In this edition of the Education Series we look at one of the greatest experiments with an alternative to capitalism: the 1936 Spanish Revolution. People today seeking a democratic socialist and egalitarian society can draw lessons from both its successes and failures.
The Spanish Revolution occurred in the context of a civil war, but even so for a short period of time social relations changed – bosses were fired; workers practiced direct democracy in the fields and factories; greater gender equality was won; and socialism from below looked like a possibility.
In this education series we look at experiments, which have arisen through working class struggles, to create alternatives to capitalism. This will include looking at present and past alternatives to capitalism. In doing this, we are not saying these experiments should be carbon copied – they have often taken place in very different times and contexts.
Rather we are trying to show that, through struggle and experimentation, new societies that overturn capitalism can be brought into being; even under very harsh conditions. This, we believe, provides hope to working class struggles: what we have today under the capitalist and state system can be ended and replaced by a better society. Experiments in alternatives show clearly how another world is possible.
In this article, the first article of the education series on alternatives to capitalism, we look at an experiment that is taking place today, known as the Rojava Revolution, to overturn capitalism and the state system in northern Syria (which is being subjected to an imperialist and civil war). In Rojava a social revolution, influenced by libertarian socialism, has been underway since 2012 and a new society has emerged in the process.
There has been a lot of talk about the promise of a National Minimum Wage (NMW) in South Africa. This means wages cannot go below a certain level. But capitalists and politicians continue to eat the food of the workers, the poor and unfortunate. Why? In some cases, the NMW is an improvement – but generally, the NMW is not a “living wage,” meaning a wage on which you can live a decent life. Prices keep going up. This society is based on the maximization of profit, this is its logic, and this means wages are not linked to what the workers and poor need, but to what bosses and politicians need. Wages are a system of exploitation. We live a capitalist society of stress and fear and jealousy, rooted in a system of cheap black labour, and power and profits for the bosses and politicians. We need to fight for something more, take back our unions, and lay the groundwork for an anarchists society, with equality based on workers and community councils.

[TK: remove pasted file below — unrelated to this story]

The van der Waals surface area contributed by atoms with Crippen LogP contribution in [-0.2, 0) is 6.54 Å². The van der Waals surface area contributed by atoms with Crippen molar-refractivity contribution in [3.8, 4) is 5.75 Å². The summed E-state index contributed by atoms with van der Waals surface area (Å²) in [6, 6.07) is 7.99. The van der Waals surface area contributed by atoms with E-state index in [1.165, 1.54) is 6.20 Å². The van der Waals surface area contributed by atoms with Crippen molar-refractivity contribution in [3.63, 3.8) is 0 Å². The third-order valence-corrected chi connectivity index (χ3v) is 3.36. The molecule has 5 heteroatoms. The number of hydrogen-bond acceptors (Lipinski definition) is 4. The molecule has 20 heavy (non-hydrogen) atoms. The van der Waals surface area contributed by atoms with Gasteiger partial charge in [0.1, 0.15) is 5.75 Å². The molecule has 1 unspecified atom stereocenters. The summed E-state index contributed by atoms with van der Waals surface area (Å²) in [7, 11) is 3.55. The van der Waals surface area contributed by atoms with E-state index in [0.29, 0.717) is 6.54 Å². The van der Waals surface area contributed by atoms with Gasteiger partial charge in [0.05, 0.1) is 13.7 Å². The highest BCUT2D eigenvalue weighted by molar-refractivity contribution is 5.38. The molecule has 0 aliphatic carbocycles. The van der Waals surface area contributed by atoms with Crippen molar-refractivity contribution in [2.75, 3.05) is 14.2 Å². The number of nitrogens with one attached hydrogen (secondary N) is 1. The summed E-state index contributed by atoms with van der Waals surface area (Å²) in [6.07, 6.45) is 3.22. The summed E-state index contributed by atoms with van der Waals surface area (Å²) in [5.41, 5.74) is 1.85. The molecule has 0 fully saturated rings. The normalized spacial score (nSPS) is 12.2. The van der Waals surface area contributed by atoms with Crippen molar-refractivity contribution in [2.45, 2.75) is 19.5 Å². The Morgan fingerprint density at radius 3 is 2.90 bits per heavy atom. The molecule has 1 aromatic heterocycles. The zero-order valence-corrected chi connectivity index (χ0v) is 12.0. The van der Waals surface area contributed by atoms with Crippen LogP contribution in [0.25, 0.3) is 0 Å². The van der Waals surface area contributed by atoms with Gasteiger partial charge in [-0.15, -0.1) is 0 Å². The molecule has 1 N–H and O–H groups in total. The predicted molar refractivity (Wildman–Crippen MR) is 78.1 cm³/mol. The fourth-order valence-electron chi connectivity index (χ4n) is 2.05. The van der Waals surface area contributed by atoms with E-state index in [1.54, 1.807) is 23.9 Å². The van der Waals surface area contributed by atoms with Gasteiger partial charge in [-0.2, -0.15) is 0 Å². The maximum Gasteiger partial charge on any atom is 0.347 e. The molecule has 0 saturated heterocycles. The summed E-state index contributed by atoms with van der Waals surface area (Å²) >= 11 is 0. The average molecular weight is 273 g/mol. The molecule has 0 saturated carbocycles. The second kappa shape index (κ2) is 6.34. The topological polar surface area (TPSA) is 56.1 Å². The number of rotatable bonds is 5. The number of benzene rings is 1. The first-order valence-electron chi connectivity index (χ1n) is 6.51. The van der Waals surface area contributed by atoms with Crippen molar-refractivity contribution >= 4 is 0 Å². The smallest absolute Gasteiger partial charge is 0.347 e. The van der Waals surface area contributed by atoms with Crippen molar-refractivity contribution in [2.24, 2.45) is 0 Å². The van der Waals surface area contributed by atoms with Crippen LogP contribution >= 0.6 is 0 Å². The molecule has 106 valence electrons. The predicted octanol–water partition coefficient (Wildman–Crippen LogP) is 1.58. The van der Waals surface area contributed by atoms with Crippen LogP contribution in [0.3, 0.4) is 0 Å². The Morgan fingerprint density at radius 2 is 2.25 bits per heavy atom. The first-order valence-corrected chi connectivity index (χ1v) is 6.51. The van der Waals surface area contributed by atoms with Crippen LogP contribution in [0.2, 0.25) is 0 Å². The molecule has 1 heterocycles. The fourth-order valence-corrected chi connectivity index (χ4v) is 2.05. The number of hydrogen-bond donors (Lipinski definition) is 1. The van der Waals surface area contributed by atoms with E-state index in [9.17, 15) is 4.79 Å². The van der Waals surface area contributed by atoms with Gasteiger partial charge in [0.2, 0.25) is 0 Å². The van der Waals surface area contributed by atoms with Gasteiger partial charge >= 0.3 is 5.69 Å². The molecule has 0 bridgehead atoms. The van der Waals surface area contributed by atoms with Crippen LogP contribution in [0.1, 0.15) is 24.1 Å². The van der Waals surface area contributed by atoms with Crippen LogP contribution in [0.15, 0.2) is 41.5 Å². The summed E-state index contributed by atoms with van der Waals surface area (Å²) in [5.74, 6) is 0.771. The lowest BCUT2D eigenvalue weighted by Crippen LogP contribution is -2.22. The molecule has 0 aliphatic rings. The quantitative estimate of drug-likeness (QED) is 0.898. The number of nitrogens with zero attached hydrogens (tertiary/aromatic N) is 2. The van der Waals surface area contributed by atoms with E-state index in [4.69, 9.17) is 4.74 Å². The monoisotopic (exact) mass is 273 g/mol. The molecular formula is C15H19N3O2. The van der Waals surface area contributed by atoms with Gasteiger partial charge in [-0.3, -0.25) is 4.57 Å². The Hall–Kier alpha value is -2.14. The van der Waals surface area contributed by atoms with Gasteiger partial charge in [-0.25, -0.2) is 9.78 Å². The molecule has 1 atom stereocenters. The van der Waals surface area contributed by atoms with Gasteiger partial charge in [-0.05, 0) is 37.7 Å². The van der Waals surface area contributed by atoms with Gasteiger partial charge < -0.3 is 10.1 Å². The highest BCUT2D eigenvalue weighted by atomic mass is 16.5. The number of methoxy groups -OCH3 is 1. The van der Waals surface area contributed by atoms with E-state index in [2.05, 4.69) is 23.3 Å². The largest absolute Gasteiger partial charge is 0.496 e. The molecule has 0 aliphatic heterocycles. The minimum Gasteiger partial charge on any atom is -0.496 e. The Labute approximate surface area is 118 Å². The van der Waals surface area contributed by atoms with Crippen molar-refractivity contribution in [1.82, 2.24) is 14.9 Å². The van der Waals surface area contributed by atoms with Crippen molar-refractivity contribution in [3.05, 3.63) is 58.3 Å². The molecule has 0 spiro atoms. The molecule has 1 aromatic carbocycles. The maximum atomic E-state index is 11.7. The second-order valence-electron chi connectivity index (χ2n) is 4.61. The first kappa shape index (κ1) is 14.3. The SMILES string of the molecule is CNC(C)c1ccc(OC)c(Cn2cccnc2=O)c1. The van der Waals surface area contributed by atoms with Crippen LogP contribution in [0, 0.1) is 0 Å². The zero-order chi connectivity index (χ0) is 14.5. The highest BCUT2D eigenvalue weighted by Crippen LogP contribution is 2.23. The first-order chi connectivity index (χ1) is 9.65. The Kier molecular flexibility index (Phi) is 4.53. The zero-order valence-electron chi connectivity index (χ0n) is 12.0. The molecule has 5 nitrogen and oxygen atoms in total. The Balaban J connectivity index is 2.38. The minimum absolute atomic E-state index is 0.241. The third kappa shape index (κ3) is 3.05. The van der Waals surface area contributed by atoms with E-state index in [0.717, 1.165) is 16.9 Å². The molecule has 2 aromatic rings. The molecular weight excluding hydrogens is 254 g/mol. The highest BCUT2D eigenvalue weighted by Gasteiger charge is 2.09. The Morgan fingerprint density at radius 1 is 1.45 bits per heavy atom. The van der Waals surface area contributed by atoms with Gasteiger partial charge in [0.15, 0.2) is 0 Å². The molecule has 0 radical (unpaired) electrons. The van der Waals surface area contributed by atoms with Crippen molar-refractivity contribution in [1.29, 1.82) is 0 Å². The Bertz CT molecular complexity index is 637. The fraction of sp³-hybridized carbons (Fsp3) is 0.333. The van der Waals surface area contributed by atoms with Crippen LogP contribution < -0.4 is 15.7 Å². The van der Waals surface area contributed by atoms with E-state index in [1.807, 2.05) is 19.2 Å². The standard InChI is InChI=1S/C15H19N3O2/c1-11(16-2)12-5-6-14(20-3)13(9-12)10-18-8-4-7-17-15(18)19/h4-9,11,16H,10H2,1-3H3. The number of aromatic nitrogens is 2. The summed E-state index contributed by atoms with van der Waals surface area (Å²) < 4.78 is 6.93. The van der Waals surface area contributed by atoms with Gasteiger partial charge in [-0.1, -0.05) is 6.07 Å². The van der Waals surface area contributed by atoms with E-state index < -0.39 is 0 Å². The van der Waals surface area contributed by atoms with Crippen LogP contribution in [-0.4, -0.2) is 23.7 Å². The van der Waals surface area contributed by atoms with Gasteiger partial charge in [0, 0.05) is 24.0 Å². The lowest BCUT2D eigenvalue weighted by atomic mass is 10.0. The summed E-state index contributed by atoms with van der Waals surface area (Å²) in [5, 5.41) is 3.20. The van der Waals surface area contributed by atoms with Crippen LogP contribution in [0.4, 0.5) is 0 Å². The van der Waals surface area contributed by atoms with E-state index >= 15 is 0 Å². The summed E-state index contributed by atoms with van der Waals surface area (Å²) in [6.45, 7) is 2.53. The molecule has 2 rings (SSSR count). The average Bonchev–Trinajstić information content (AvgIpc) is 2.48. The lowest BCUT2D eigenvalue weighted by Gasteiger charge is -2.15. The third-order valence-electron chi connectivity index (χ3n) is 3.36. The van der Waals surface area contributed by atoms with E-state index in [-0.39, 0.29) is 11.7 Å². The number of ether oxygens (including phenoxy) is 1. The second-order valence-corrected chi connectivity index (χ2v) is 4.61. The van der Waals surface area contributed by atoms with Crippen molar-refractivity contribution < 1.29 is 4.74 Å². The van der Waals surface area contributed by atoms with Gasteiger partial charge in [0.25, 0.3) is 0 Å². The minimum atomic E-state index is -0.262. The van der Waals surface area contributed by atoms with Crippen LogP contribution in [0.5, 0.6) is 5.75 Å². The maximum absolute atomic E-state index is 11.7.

Resist-Occupy-Produce: What can Anarchists and Syndicalists Learn from Factory Take-Overs and Worker Cooperatives in Argentina?
The remarkable “recovered factories” movement (seen in films like “The Take”) shows hundreds of closed factories reopened by workers, run democratically, creating jobs and helping communities. It shows there is only so much protesting can accomplish – you have to create something new. But it also shows that such alternative sites of production must be embedded in other popular class movements, and that unions and social movements must systematically develop alternatives to capitalist- and state- run social services and media. It is, however, simply impossible to escape capitalism by creating cooperatives – it is essential to build a mass revolutionary front aiming at complete socialisation of the economy and of decision-making through a revolutionary rupture.
On 17 November 2017, the Minister of Labour announced the state intends to carry out a new round of attacks on workers and their rights. The attacks come in the form of three Labour Bills currently being considered by parliament: the Basic Conditions of Employment Bill, the National Minimum Wage Bill and the Labour Relations Amendment Bill. If passed, the changes to the labour laws these bills propose will be a major attack on workers’ rights, won through decades of struggle, and will further deepen and entrench inequality and roll back important democratic gains.
It’s been around 100 days since the birth of a “new” Zimbabwe. It’s been around a 100 days since 37 years of authoritarian rule by Robert Mugabe – Head of State since 1980 – finally came to an end. Zimbabwe has a new President, Emmerson Mnangagwa, who gained power through a soft military coup against Mugabe, and his chosen successor, Grace Mugabe. And recently, Zimbabwe mourned the death of former Prime Minister of Zimbabwe, Morgan Tsvangirai: an opposition leader, he came from the trade unions, and spent most of his life fighting against Mugabe.
But what has changed, and what we can we expect now?
by Shawn Hattingh (ZACF)
In South Africa, for white and international capital the last few weeks have been a period of rejoicing due to Ramaphosa being elected as ANC President. The slate that Ramaphosa won on was the promise to eradicate corruption within the state and the ANC. The reality is that the battle within the ANC and now Zuma’s total demise has very little to do with addressing corruption – despite Ramaphosa’s claims.
The article looks at the structural reasons why Ramaphosa replacing Zuma as the head of state in South Africa won’t end corruption.